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Employee mental health receives renewed focus in pandemic

A webinar held by IACC examined the challenges of working remotely
The panellists spoke about a variety of ways in which workplaces can be more conducive to employee’s mental hygiene.

Vedant Karia   |   Published 16.07.21, 04:05 PM

In the past year, the workforce has had to endure the brunt of the pandemic, having to juggle duties at home, whilst working remotely. Corporates have taken note of the impact Covid-19 has had on professionals, triggering conversations around mental health in the workplace.

In keeping with this theme, the Indo-American Chamber of Commerce (IACC), East India Council organised a webinar on July 14 on ‘The Impact of COVID-19 on Mental Health: The Corporate Scenario’. The welcome address was given by Barun Banerji, regional president of IACC (EIC), and the panel comprised Dr J. R. Ram, consultant psychiatrist and joint director of Mental Health Foundation, Kolkata; Minu Budhia, psychotherapist, counsellor and founder-director of Caring Minds; Farishta Dastur Mukerji, psychotherapist and counsellor; and Preeyam Budhia, head of new initiatives at Caring Minds. Retired naval commander Sanjeev Raman moderated the session.


The webinar not only focussed on problems employees were facing during the pandemic, but also shed light on their causes, and possible solutions. Minu Budhia emphasised the need to remove the stigma around seeking help by sharing her struggles with depression and suicidal thoughts, after her daughter Prachi was diagnosed as a special-needs child. “When you suffer from a mental illness, you experience many hormonal changes. Psychologists and psychiatrists can help you during this time. Don’t let your loved ones suffer, and get them the help they need,” she said. 

Her daughter, Preeyam, shared her professional struggle of being let go from her first job due to an economic crisis, and trying to find a new job in the recession. She added that maintaining a work-life balance was critical to sustainably work from home, and suggested the Eisenhower Principle as a good way to divide tasks based on importance and urgency, and accordingly devote time to them.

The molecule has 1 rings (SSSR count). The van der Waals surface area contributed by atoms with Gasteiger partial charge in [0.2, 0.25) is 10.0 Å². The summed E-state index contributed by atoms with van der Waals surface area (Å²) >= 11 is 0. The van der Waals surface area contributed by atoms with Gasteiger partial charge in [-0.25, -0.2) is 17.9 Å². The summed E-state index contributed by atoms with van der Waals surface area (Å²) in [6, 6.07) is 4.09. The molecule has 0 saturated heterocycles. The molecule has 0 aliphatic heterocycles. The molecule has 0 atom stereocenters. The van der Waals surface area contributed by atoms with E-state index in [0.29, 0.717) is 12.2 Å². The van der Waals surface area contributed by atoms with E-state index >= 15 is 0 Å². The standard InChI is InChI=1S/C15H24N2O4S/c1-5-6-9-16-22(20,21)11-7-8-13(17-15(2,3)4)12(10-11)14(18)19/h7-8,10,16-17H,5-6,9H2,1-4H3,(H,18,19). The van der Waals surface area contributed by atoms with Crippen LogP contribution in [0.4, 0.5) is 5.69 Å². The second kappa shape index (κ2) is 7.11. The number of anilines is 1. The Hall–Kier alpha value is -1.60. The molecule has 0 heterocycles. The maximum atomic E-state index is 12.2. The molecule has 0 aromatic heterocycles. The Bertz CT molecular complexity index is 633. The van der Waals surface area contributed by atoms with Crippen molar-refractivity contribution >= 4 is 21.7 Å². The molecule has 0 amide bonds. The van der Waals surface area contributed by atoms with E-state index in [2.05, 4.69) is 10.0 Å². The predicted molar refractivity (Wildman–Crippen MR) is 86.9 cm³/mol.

Besides sharing personal stories, the panellists also suggested some measures corporates can take to help their employees. “Although most organisations have an HR personnel or counsellor to address employee problems, it is impossible for one person to cater to hundreds of people. Hence, organisations must set up more support systems and channels that can engage with HR, empower them, and create mental health awareness as collaboration is the way forward,” said Farishta. She also highlighted the importance of undoing one’s conditioning in keeping with the changing world, as the nature of work, along with expectations held by both employers and employees have evolved during the pandemic.

“These bewildering 18 months have been an education for all of us. It is human beings who constitute an organisation, and we all have multiple identities, be it as a parent, child, employer or employee. I would request everyone to think of themselves in these multidimensional roles, and reflect upon what they mean to them,” said Dr Ram, while elucidating how in the pandemic, all sections of society had come forward to help each other. He added that all that was required to help someone was an acknowledgement of how they were feeling and offering to be there, rather than holding a degree in psychology. “If the head or senior members of an organisation talk about their struggles, it encourages those working for them to come out and seek help. A culture of sharing needs to be developed,” he said.

The speakers shed light on how this mental health crisis won’t just be limited to the current workforce, but impact future generations who join it. Many children are being neurologically impacted and experiencing learning deficits as they are not allowed to engage with society physically during their first few years, which are extremely crucial to their development.

The evening concluded with a vote of thanks from Anup Acharya, regional vice president of IACC (EIC).

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